If you’re a user of Chrome, Firefox or Opera browsers, you may fall victim to a pernicious phishing scam that’s lurking the web these days.
Common, low-class phishing attacks are more or less easily noticeable – the URLs of bogus websites that are trying to steal your sensitive data by imitating trustworthy ones tend to be if only a little bit different than their safe counterparts.
But things got worse this time.
The URLs appear to be absolutely legit. There’s virtually no sign of forgery that a naked eye can spot.
If you are not familiar with phishing attacks, read our blog post about some of the most common security threats.
You’re probably wondering how is it possible to actually create phishing websites that our browsers cannot detect as scams.
This happens because we taught our browsers to read and transcribe alphabets of many (if not all) the world’s languages.
Browsers are polyglots
The moment when IDN (Internationalized Domain Name) was invented signified a true cultural democratization of the Internet.
For the first time, you didn’t have to use Latin alphabet for a domain name, or choose Latin keyboard to type a URL in the address bar. Your website’s URL could be in Cyrillic, Chinese, Hebrew, Greek or whichever alphabet of your choosing.
However, browsers don’t really use unicode characters. The Internet is a giant multicultural library of books written in thousands of languages, but it needs a unique registrar written in the predominant and most universal alphabet. That is – Latin. In other words – you see the website’s address written in Arabic, but your browser converts it to the Latin code which it understands.
So, let’s imagine we have a Greek website with a URL of αγάπη.gr. That’s the form in which it will appear in the address bar so that you could read, understand and type it yourself (if you speak Greek, of course), but your browser understands and registers these words as xn--hxajgr8b.gr.
You can try this yourself by using Punycode converter.
These are homograph attacks
Hackers are known to take advantage of every good idea there is. So they did it with this one as well.
A homograph attack means that the malicious website’s URL looks identical with a legit one because it uses homographs, characters similar in looks but coming from different alphabets. Can your eye see the difference between C and С, A and А, O and О? All of the second ones come from Cyrillic script. The computer detects the difference. You don’t. Some of the fonts could display it. But you cannot choose a calligraphy font to search for a website.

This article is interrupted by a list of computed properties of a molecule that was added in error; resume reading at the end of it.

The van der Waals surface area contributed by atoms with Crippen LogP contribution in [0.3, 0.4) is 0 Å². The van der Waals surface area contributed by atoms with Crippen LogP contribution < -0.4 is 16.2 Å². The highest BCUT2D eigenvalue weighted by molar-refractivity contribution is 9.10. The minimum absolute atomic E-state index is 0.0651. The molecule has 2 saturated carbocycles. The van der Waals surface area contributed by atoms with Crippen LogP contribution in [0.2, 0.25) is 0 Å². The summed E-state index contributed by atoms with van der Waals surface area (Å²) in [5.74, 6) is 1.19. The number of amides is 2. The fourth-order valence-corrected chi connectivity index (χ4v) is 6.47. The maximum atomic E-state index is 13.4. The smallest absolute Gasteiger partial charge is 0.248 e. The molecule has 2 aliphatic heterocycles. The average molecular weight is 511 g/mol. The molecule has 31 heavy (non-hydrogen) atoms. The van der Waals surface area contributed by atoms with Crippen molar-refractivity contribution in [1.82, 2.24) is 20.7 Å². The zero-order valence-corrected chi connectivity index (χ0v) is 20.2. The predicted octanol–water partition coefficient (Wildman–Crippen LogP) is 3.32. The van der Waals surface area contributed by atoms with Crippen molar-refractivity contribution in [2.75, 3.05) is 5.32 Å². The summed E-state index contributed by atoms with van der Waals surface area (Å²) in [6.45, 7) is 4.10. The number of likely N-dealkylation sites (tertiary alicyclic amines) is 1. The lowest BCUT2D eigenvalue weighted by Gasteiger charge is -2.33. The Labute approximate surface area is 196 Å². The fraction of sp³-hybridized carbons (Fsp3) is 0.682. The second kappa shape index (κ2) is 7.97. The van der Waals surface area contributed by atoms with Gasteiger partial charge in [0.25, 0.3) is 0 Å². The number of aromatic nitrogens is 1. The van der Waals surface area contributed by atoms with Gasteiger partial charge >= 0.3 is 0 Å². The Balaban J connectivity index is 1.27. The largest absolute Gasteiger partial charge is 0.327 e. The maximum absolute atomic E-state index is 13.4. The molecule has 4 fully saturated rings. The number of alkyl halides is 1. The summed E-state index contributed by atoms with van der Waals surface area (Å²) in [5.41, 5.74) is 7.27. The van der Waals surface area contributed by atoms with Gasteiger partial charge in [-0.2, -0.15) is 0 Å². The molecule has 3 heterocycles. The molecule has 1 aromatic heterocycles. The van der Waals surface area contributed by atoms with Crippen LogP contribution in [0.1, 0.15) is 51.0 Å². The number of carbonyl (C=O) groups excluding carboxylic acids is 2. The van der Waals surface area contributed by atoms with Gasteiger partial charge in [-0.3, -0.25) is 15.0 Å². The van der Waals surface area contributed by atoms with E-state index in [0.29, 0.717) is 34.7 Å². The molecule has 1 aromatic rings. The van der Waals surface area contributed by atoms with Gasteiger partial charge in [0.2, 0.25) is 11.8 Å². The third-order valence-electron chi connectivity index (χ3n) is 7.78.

Of course, the imitation wouldn’t be complete without an SSL (the “Secure” inscription on the left of the address bar in Chrome, or the green padlock in Firefox). So, they found a way to acquire that too!
Xudong Zheng, a Chinese researcher who got a hold of this problem and publicly disclosed it, even made a spoof Apple website for the demonstration purposes. The same was done by the guys at Wordfence.
Homograph attacks have been there since 2001. Even Paypal got an evil twin brother written in Russian Cyrillic.
How to alleviate the risk?
You can actually discover if there’s something suspicious in the URL by inspecting the SSL certificate. Here’s how to do it.
But how often do we do that? It’s not like we’ve grown a habit.
So, if you receive an email with a link that looks just fine, copy and paste it in your browser, to see how the browser interprets before hitting Enter. If it displays the now infamous xn-- prefix, you should think twice before going down that road.
Both Chrome and Firefox actually have actually deployed certain measures of precaution against homograph attacks. They are able to detect fake websites with domain names containing mixed characters from a few different scripts. But when all the characters come from a single alphabet, the browsers are helpless.
Chrome is about to release a patch that will be delivered to its users these days. So, dear Chromers, update your browser as soon as possible!
The Safari users don’t have anything to worry about, as well as Internet Explorer (apparently, the one thing that makes it better than Chrome or Mozilla) and its more modern descendant Microsoft Edge.